Peer review for “red flag cases” would be restored to 100% of firms. He was proposing choice and competition amongst solicitors’ firms – and after all, it was they who had insisted that that was the way to achieve quality. They would not be guaranteed an equal share of the work, but that was because they said that choice was more important. He had asked both sides of the profession to tell him what quality standards they wanted him to maintain: “You can write the quality portion of the contract.” Solicitors were willing to contribute here, but the Bar was not. He did not accept Steve Brine MP’s description of this as “the poachers writing the rules for the gamekeepers”.

While insisting that the Government had nothing to do with QASA, he said he was “puzzled” by barristers who were concerned that ill-equipped and ill-qualified people would deliver legal services and yet resisted quality standards in the profession. He did not think that paying the same fee for a plea as for a trial would create a danger of undue influence in providing a financial incentive for the lawyer to advise the client to plead guilty. Lawyers are “human beings”, said Gareth Johnson MP, who thought lawyers would be so tempted.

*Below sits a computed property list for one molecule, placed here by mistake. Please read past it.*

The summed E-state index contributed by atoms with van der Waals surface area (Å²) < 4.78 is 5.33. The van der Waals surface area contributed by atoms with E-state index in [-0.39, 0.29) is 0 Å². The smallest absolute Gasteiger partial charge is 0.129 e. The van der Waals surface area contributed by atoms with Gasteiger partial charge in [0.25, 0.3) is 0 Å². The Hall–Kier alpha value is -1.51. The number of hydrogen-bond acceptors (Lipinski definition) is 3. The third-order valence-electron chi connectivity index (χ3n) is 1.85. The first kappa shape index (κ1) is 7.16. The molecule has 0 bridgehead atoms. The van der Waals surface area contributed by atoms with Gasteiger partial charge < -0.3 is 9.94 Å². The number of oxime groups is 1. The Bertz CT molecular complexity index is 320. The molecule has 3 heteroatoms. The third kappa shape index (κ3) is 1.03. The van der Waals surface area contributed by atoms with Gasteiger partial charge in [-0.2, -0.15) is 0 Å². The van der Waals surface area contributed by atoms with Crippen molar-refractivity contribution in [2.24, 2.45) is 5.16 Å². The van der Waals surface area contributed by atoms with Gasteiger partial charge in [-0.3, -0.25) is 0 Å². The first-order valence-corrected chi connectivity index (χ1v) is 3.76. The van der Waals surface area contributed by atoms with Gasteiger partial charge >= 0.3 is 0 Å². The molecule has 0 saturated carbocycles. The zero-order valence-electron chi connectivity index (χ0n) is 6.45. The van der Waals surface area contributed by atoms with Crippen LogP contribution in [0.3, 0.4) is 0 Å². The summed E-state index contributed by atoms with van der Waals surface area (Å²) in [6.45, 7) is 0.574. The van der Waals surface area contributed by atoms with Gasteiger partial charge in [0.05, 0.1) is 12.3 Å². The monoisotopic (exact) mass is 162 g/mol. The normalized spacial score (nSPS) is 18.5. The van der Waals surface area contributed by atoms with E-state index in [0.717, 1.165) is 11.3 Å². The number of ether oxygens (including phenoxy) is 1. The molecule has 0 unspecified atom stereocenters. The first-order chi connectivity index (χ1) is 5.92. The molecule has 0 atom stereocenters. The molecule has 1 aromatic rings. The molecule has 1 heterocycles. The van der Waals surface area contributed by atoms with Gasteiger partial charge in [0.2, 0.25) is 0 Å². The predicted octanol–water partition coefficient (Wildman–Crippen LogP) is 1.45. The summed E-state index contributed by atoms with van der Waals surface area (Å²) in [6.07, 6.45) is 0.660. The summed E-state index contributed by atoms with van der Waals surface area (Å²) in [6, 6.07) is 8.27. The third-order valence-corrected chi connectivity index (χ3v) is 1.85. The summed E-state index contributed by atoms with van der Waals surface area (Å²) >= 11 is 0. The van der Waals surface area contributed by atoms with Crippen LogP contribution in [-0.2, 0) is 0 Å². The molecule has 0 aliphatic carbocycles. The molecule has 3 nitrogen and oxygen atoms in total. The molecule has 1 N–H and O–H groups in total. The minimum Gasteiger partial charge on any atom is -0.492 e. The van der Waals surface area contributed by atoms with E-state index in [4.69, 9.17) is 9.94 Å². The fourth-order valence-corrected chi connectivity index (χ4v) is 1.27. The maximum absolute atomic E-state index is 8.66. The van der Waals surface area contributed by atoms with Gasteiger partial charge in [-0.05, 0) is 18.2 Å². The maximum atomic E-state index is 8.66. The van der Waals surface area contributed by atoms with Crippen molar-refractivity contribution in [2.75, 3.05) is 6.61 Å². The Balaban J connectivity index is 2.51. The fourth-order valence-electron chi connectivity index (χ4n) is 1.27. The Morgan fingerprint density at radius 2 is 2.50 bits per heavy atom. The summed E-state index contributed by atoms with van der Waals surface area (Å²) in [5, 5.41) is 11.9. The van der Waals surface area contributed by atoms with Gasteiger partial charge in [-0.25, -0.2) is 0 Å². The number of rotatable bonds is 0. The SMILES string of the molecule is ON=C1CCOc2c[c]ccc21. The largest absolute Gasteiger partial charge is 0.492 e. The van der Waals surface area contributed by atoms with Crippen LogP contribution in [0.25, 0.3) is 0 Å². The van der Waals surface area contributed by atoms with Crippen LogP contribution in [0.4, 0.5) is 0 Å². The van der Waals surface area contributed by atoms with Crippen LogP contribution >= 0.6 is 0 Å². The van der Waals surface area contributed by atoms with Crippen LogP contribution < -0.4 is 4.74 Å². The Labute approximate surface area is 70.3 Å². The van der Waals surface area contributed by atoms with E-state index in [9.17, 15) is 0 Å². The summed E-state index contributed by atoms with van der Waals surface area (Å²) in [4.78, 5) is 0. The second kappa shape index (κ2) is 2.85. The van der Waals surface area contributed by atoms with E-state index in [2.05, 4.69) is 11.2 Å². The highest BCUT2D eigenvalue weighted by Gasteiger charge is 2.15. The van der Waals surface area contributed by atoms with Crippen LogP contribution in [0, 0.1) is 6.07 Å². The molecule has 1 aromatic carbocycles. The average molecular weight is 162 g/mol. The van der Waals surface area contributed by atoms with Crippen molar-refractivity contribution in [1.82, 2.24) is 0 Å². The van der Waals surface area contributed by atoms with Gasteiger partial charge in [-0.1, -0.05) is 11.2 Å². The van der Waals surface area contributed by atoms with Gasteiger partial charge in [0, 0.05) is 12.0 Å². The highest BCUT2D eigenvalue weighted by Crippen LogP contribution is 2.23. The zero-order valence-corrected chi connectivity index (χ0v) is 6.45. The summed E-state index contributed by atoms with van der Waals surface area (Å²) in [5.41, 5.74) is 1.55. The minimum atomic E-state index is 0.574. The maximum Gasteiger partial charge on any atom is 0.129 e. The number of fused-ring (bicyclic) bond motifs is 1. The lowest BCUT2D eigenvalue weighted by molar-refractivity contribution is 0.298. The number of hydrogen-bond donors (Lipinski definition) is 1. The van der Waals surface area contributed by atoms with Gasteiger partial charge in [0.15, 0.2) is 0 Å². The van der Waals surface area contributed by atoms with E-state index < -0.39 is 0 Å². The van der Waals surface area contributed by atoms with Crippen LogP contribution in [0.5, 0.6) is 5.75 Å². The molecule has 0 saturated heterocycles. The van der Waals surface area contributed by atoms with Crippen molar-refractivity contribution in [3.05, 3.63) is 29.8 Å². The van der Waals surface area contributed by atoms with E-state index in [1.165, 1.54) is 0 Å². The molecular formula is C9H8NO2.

The Lord Chancellor did “not believe for a second any lawyer would persuade a defendant to plead guilty if he is not”, any more than he would persuade someone to plead not guilty at the moment because that would make the lawyer better off. The Chairman, Sir Alan Beith, suggested that the defendant might believe that was happening.

The Committee moved on to areas of the consultation which are less often covered. There was no turning back here, although the Lord Chancellor did not appear to persuade his questioners. In respect of civil legal aid, the Lord Chancellor declared that for “ideological” reasons he did not believe that prisoners should receive legal aid for anything other than matters relating to their sentence. Anything relating to their conditions could be dealt with by the complaints system and the Ombudsman.